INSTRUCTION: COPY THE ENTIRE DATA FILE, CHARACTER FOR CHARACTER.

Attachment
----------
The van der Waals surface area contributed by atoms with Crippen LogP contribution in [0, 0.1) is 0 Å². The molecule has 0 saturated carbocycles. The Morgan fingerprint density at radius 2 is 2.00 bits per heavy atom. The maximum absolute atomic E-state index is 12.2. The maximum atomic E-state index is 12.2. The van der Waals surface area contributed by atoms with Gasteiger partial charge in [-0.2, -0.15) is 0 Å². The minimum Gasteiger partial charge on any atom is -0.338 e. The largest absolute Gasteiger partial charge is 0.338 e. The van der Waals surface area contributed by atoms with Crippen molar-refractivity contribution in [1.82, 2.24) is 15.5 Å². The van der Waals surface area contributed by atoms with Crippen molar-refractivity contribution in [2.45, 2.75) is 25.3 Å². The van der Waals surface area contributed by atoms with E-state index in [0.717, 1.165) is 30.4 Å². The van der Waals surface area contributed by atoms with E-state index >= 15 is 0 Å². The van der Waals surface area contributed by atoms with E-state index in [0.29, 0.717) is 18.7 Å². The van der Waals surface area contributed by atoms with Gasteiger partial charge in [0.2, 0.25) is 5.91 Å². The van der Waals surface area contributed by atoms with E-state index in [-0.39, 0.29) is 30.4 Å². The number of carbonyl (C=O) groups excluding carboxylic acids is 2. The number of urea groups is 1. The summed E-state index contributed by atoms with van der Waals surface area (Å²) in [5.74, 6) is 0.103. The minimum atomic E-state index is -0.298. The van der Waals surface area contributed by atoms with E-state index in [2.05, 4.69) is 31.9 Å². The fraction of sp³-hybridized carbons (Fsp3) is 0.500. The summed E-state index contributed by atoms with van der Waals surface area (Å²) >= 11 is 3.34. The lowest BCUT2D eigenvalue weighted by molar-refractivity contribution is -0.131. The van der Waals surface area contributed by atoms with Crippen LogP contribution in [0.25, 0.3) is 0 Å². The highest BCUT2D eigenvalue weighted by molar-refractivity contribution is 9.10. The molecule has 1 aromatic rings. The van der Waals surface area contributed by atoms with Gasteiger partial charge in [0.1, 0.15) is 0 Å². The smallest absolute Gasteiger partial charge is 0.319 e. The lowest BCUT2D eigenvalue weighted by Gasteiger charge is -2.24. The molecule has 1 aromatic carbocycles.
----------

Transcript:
The van der Waals surface area contributed by atoms with Crippen LogP contribution in [0, 0.1) is 0 Å². The molecule has 0 saturated carbocycles. The Morgan fingerprint density at radius 2 is 2.00 bits per heavy atom. The maximum absolute atomic E-state index is 12.2. The maximum atomic E-state index is 12.2. The van der Waals surface area contributed by atoms with Gasteiger partial charge in [-0.2, -0.15) is 0 Å². The minimum Gasteiger partial charge on any atom is -0.338 e. The largest absolute Gasteiger partial charge is 0.338 e. The van der Waals surface area contributed by atoms with Crippen molar-refractivity contribution in [1.82, 2.24) is 15.5 Å². The van der Waals surface area contributed by atoms with Crippen molar-refractivity contribution in [2.45, 2.75) is 25.3 Å². The van der Waals surface area contributed by atoms with E-state index in [0.717, 1.165) is 30.4 Å². The van der Waals surface area contributed by atoms with E-state index >= 15 is 0 Å². The van der Waals surface area contributed by atoms with E-state index in [0.29, 0.717) is 18.7 Å². The van der Waals surface area contributed by atoms with Gasteiger partial charge in [0.2, 0.25) is 5.91 Å². The van der Waals surface area contributed by atoms with E-state index in [-0.39, 0.29) is 30.4 Å². The number of carbonyl (C=O) groups excluding carboxylic acids is 2. The number of urea groups is 1. The summed E-state index contributed by atoms with van der Waals surface area (Å²) in [5.74, 6) is 0.103. The minimum atomic E-state index is -0.298. The van der Waals surface area contributed by atoms with E-state index in [2.05, 4.69) is 31.9 Å². The fraction of sp³-hybridized carbons (Fsp3) is 0.500. The summed E-state index contributed by atoms with van der Waals surface area (Å²) >= 11 is 3.34. The lowest BCUT2D eigenvalue weighted by molar-refractivity contribution is -0.131. The van der Waals surface area contributed by atoms with Crippen LogP contribution in [0.25, 0.3) is 0 Å². The highest BCUT2D eigenvalue weighted by molar-refractivity contribution is 9.10. The molecule has 1 aromatic rings. The van der Waals surface area contributed by atoms with Gasteiger partial charge in [0.1, 0.15) is 0 Å². The smallest absolute Gasteiger partial charge is 0.319 e. The lowest BCUT2D eigenvalue weighted by Gasteiger charge is -2.24. The molecule has 1 aromatic carbocycles.